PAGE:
According to the SEC's complaint, Persaud raised more than $1 million between July 2007 to January 2010 from 14 investors in three states: Florida, Connecticut, and New York. At least two of his investors were "unsophisticated investors." Persaud is accused of keeping $415,000 of the money he collected for himself and his family. He allegedly used the money to pay for a mortgage, his kids' tuition, family vacations, and clothes. Of the $530,000 in investor money Persaud did invest in stocks, futures, and options, he lost approximately $400,000, which, go figure, with a trading principle like this:
The primary principle underlying Persaud's trading strategy was that the gravitational pull between the moon and Earth affects mass human behavior, which in tum affects the stock markets. For example, Persaud believed that when the moon is positioned so there is a greater gravitational pull on humans, they feel down and are therefore more inclined to sell securities in the markets.
Persaud, who allegedly lured investors with promises of annual returns between 6 percent and 18 percent, formed While Elephant Trading Company LLC in July 2007, while working as a registered representative at an Orlando, Florida broker-dealer. He marketed White Elephant "primarily" to family, friends and clients at his firm.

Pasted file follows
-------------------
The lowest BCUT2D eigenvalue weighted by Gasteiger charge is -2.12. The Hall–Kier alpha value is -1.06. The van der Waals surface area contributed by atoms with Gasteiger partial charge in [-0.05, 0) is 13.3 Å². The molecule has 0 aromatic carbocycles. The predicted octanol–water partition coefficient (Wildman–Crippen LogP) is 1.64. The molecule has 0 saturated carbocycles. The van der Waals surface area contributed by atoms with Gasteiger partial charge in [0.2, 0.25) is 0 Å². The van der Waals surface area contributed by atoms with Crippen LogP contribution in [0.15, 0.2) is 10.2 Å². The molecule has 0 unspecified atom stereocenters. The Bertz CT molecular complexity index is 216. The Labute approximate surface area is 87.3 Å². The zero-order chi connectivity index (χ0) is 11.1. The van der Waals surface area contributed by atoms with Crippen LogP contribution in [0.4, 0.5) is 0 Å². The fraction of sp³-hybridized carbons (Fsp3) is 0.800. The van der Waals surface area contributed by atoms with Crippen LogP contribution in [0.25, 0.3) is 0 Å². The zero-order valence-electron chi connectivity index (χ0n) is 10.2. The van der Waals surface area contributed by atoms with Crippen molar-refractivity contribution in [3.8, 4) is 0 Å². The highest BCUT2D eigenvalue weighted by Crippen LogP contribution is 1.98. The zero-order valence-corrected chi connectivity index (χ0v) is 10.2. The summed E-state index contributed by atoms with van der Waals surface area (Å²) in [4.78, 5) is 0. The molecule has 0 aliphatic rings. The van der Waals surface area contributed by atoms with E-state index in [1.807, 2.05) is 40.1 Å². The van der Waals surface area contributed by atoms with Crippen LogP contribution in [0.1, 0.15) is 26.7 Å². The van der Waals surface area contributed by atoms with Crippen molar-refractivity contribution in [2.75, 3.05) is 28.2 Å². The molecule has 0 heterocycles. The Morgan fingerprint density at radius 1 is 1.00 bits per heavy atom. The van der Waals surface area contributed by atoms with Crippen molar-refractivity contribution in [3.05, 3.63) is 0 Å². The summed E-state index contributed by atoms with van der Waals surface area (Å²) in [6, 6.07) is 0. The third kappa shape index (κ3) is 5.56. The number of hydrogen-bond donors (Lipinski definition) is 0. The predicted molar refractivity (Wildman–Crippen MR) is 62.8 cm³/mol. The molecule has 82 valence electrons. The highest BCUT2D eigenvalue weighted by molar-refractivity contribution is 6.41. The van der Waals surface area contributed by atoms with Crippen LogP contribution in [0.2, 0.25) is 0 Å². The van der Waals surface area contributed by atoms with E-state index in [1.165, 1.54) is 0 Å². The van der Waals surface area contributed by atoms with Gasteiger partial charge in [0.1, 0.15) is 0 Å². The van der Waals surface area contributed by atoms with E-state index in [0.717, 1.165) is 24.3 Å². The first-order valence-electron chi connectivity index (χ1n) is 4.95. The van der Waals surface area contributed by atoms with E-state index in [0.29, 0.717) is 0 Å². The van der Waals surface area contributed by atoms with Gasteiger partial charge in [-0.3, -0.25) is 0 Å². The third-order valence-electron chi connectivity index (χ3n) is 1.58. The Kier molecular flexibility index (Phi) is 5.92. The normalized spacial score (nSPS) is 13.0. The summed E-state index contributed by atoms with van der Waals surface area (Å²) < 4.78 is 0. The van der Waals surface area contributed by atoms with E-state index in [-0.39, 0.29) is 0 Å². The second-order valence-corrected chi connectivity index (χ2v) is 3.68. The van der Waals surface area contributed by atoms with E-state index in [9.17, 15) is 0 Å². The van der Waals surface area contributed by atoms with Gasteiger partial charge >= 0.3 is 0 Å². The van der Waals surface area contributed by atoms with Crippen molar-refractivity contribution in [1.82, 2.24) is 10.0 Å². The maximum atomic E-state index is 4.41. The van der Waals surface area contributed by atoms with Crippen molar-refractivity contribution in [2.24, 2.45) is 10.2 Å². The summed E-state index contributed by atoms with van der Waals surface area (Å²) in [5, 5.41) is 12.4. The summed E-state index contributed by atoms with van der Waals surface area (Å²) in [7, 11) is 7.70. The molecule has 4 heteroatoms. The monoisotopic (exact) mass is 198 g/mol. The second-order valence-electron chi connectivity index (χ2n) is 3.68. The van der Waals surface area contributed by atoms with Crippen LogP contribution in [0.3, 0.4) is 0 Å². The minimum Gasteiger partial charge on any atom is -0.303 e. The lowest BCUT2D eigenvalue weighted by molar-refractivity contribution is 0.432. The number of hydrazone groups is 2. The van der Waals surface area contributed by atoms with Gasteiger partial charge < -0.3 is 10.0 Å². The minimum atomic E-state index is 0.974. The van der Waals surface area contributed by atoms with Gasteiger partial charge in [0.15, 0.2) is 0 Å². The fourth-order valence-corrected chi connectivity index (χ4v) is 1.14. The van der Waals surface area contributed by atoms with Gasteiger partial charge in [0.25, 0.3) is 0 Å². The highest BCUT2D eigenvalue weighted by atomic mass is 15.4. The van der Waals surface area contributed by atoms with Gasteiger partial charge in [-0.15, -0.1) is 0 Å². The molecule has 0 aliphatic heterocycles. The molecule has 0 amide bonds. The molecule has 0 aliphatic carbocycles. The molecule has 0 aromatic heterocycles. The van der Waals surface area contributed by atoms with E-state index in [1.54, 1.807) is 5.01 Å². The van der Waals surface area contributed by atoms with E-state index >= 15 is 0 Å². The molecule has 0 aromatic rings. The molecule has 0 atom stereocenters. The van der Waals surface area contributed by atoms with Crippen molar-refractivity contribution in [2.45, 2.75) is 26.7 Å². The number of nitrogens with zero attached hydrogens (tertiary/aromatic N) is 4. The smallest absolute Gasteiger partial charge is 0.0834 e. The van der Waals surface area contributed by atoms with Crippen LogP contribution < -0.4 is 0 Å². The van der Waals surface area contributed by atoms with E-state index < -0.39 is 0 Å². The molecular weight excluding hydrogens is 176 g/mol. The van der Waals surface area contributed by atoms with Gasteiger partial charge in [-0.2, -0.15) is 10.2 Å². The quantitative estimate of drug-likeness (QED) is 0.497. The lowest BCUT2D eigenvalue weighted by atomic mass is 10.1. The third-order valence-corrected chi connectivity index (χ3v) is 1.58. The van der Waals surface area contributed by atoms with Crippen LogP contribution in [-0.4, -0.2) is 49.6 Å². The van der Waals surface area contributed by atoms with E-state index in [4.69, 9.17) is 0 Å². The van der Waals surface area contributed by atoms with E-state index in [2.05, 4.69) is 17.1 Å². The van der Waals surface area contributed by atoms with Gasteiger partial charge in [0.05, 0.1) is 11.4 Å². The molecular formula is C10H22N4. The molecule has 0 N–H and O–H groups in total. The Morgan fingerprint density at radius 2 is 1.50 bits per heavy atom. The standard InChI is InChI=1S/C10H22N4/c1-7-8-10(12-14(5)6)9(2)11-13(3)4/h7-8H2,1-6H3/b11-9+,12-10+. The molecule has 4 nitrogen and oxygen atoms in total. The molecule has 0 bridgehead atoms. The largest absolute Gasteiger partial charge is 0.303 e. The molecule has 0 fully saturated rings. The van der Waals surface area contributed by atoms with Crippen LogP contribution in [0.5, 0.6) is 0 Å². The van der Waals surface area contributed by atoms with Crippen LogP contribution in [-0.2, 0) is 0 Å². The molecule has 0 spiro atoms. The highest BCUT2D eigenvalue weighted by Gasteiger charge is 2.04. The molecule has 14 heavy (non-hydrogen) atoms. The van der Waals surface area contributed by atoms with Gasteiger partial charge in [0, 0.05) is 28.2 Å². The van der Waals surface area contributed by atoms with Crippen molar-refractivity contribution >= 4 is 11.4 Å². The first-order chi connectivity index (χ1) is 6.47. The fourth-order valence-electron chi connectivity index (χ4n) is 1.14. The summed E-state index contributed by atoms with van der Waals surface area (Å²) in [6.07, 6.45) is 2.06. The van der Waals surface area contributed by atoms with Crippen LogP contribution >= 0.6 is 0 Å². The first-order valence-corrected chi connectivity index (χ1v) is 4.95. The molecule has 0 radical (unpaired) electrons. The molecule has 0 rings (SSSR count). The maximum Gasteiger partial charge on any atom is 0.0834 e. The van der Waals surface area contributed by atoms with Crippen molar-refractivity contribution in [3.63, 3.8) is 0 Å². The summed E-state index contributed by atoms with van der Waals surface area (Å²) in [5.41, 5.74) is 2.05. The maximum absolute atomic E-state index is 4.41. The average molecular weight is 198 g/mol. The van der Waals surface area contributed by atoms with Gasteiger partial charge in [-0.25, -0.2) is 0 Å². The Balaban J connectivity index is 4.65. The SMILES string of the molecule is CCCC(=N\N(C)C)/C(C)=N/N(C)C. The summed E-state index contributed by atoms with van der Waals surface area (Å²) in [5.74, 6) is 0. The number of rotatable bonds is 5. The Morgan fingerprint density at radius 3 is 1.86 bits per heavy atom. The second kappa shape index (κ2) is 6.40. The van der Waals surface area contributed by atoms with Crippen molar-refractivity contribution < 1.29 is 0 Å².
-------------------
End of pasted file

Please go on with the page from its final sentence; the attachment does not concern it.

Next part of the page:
The complaint states that one of Persaud's investors was a widow who "worked two jobs to make ends meet," and who invested $175,000 from life insurance proceeds received after her husband's sudden death. Another person invested $461,000 in August 2008 after Persaud promised a 12 percent annual return.
Between November 2007 and January 2011, Persaud paid his investors at least $225,000 from other investors contributions. According to the SEC, Persaud kept no records, emailed investors false account balances, and never registered with the SEC in "any capacity." In September 2011, Florida's Secretary of State dissolved White Elephant for failure to file an annual report.
"When Persaud blatantly lied to investors and hid their losses through a Ponzi scheme, he should have known that an SEC enforcement action was in the stars," Eric Bustillo, Director of the SEC's Miami Regional Office, said in a statement.
The complaint, filed Wednesday in U.S. District Court in the Middle District of Florida, seeks disgorgement of ill-gotten gains plus financial penalties.